Students will give many reasons for resisting tutorial. Some of the following common ones are based on misconceptions.
Myth: Too many other students
- As curriculum gets challenging, more students have questions. That can mean that a lot of students line up. It can look to a newcomer like they will never get through the line. Every teacher has an individual way to manage large groups. Getting started from the first weeks of school allows your student to observe and learn these conventions. If they still struggle, you have an opportunity to teach them to advocate—go to the teacher and ask for advice with navigating tutorial.
Myth: There isn’t time.
- As I said above, getting started early with the notion that the school day ends at 3:30 PM helps students plan for tutorial time. There is no urgency to catch the bus. The student bus pass works all afternoon (and evening as well). Practices and clubs will not start until 4 PM. That leaves time for tutorial, a snack, clothing change, etc. Students can get started with any assignments while they wait their turn, which will save them time later.
Myth: Other kids will think I’m not smart.
Reality: Two things:
- First, our students have taken an active role in shifting perceptions of our school culture. We—our staff and students—believe that it is not what you bring to Newport that matters. What counts is what you do while you are here. All students have tremendous capacity for growth. We want them to graduate with a desire to keep learning and growing and to measure themselves with that growth yardstick.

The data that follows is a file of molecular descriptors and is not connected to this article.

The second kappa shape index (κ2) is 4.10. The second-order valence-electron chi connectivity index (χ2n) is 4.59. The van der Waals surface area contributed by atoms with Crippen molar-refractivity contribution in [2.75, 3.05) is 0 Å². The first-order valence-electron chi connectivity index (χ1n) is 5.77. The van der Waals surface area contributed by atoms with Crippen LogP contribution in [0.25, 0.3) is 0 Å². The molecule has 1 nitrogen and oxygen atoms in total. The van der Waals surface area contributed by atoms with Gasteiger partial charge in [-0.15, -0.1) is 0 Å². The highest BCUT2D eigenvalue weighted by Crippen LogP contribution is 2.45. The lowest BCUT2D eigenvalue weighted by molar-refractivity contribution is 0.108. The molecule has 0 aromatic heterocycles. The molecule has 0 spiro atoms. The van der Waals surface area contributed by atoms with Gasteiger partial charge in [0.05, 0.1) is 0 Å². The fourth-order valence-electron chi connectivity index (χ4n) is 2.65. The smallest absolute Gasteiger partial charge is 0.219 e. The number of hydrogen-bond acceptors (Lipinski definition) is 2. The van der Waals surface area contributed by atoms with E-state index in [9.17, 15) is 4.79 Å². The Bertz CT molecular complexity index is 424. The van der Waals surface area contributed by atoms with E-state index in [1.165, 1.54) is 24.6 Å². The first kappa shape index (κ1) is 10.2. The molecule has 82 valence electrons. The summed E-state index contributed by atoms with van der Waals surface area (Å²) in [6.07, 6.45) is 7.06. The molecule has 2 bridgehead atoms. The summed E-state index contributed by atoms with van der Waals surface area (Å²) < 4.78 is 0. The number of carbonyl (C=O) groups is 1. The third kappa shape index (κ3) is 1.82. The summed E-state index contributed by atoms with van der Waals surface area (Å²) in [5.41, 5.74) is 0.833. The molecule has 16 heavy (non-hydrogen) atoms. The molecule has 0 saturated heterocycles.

- And second: Actually, our most capable students get that way in part by taking advantage of tutorial; Tutorial ensures that students understand the homework and can complete it on time; It allows them to hear the material in different ways, which reinforces their learning
and memory; Hearing other student’s questions can reveal a blind spot in their own thinking.
Myth: The teacher doesn’t like me.
- You can help your teen understand that Newport’s staff makes an intentional effort to prepare students for the kinds of relationships they can expect in college and on the job. While we seek out, hire, and develop teachers who value every student, we also take responsibility for more than your child’s academic progress.
- We know that in college, professors rarely take time with students until upper-level courses (two to three years in). No one will check homework or attendance.
- We take pains to teach your student how to develop and what to expect from a professional relationship with each teacher.
- In time, many teacher-student relationships deepen—just as any other one does—through common interests, compatible personalities, etc.
- Partner with us and help your student to begin now to learn how to create a working relationship. You will find help on the skills to form and maintain good relationships in many of our posts on thinking and social-emotional skills.